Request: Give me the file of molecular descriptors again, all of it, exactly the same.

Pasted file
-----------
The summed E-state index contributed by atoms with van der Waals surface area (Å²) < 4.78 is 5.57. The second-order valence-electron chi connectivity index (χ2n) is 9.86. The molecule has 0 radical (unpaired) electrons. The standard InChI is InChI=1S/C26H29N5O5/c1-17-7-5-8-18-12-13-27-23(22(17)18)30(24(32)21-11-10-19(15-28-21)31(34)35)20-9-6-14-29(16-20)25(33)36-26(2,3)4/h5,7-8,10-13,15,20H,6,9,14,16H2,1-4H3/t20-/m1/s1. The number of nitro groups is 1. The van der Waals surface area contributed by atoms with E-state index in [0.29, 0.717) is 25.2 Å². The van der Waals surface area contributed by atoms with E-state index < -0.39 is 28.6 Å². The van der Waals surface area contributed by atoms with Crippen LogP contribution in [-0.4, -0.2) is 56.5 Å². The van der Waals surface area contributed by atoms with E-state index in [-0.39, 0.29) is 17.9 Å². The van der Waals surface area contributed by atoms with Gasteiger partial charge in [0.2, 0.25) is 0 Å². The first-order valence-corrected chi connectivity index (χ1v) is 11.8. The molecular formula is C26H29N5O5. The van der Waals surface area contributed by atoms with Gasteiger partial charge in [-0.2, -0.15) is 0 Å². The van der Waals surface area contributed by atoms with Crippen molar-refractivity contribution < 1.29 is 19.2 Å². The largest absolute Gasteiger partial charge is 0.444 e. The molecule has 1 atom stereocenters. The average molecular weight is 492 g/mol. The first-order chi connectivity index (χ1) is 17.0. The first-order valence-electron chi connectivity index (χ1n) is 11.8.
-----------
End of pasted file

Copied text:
The summed E-state index contributed by atoms with van der Waals surface area (Å²) < 4.78 is 5.57. The second-order valence-electron chi connectivity index (χ2n) is 9.86. The molecule has 0 radical (unpaired) electrons. The standard InChI is InChI=1S/C26H29N5O5/c1-17-7-5-8-18-12-13-27-23(22(17)18)30(24(32)21-11-10-19(15-28-21)31(34)35)20-9-6-14-29(16-20)25(33)36-26(2,3)4/h5,7-8,10-13,15,20H,6,9,14,16H2,1-4H3/t20-/m1/s1. The number of nitro groups is 1. The van der Waals surface area contributed by atoms with E-state index in [0.29, 0.717) is 25.2 Å². The van der Waals surface area contributed by atoms with E-state index < -0.39 is 28.6 Å². The van der Waals surface area contributed by atoms with Crippen LogP contribution in [-0.4, -0.2) is 56.5 Å². The van der Waals surface area contributed by atoms with E-state index in [-0.39, 0.29) is 17.9 Å². The van der Waals surface area contributed by atoms with Gasteiger partial charge in [0.2, 0.25) is 0 Å². The first-order valence-corrected chi connectivity index (χ1v) is 11.8. The molecular formula is C26H29N5O5. The van der Waals surface area contributed by atoms with Gasteiger partial charge in [-0.2, -0.15) is 0 Å². The van der Waals surface area contributed by atoms with Crippen molar-refractivity contribution < 1.29 is 19.2 Å². The largest absolute Gasteiger partial charge is 0.444 e. The molecule has 1 atom stereocenters. The average molecular weight is 492 g/mol. The first-order chi connectivity index (χ1) is 17.0. The first-order valence-electron chi connectivity index (χ1n) is 11.8.